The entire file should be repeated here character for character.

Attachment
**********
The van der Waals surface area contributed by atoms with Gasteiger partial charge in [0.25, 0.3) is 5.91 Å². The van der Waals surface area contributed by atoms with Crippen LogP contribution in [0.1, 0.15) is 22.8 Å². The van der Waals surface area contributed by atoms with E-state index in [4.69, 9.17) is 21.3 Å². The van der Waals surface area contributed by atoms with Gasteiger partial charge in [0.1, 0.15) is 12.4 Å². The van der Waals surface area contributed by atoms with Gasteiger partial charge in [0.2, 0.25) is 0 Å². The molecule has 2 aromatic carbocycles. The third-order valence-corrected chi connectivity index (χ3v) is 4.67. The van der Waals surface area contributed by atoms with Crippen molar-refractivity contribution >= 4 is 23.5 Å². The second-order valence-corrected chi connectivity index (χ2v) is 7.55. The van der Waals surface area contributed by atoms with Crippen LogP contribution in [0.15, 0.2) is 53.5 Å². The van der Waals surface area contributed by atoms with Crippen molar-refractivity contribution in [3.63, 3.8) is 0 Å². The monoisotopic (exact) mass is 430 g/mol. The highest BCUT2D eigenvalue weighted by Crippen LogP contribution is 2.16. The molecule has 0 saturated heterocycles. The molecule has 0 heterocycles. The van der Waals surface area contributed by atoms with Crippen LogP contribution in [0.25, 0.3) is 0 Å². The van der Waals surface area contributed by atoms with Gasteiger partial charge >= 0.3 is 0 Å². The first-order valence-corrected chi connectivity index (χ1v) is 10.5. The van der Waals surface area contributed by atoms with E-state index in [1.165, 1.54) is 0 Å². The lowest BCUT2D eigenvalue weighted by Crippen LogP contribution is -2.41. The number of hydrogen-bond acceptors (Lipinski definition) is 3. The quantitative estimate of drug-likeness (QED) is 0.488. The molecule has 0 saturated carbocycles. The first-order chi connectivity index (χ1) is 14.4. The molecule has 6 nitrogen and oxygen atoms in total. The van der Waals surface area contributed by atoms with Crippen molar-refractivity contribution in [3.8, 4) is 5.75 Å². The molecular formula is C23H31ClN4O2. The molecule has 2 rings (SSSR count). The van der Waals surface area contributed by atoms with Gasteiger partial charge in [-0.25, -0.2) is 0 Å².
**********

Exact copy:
The van der Waals surface area contributed by atoms with Gasteiger partial charge in [0.25, 0.3) is 5.91 Å². The van der Waals surface area contributed by atoms with Crippen LogP contribution in [0.1, 0.15) is 22.8 Å². The van der Waals surface area contributed by atoms with E-state index in [4.69, 9.17) is 21.3 Å². The van der Waals surface area contributed by atoms with Gasteiger partial charge in [0.1, 0.15) is 12.4 Å². The van der Waals surface area contributed by atoms with Gasteiger partial charge in [0.2, 0.25) is 0 Å². The molecule has 2 aromatic carbocycles. The third-order valence-corrected chi connectivity index (χ3v) is 4.67. The van der Waals surface area contributed by atoms with Crippen molar-refractivity contribution >= 4 is 23.5 Å². The second-order valence-corrected chi connectivity index (χ2v) is 7.55. The van der Waals surface area contributed by atoms with Crippen LogP contribution in [0.15, 0.2) is 53.5 Å². The van der Waals surface area contributed by atoms with Crippen molar-refractivity contribution in [3.63, 3.8) is 0 Å². The monoisotopic (exact) mass is 430 g/mol. The highest BCUT2D eigenvalue weighted by Crippen LogP contribution is 2.16. The molecule has 0 saturated heterocycles. The molecule has 0 heterocycles. The van der Waals surface area contributed by atoms with Crippen LogP contribution in [0.25, 0.3) is 0 Å². The van der Waals surface area contributed by atoms with Gasteiger partial charge >= 0.3 is 0 Å². The first-order valence-corrected chi connectivity index (χ1v) is 10.5. The van der Waals surface area contributed by atoms with E-state index in [1.165, 1.54) is 0 Å². The lowest BCUT2D eigenvalue weighted by Crippen LogP contribution is -2.41. The number of hydrogen-bond acceptors (Lipinski definition) is 3. The quantitative estimate of drug-likeness (QED) is 0.488. The molecule has 0 saturated carbocycles. The first-order chi connectivity index (χ1) is 14.4. The molecule has 6 nitrogen and oxygen atoms in total. The van der Waals surface area contributed by atoms with Crippen molar-refractivity contribution in [3.8, 4) is 5.75 Å². The molecular formula is C23H31ClN4O2. The molecule has 2 rings (SSSR count). The van der Waals surface area contributed by atoms with Gasteiger partial charge in [-0.25, -0.2) is 0 Å².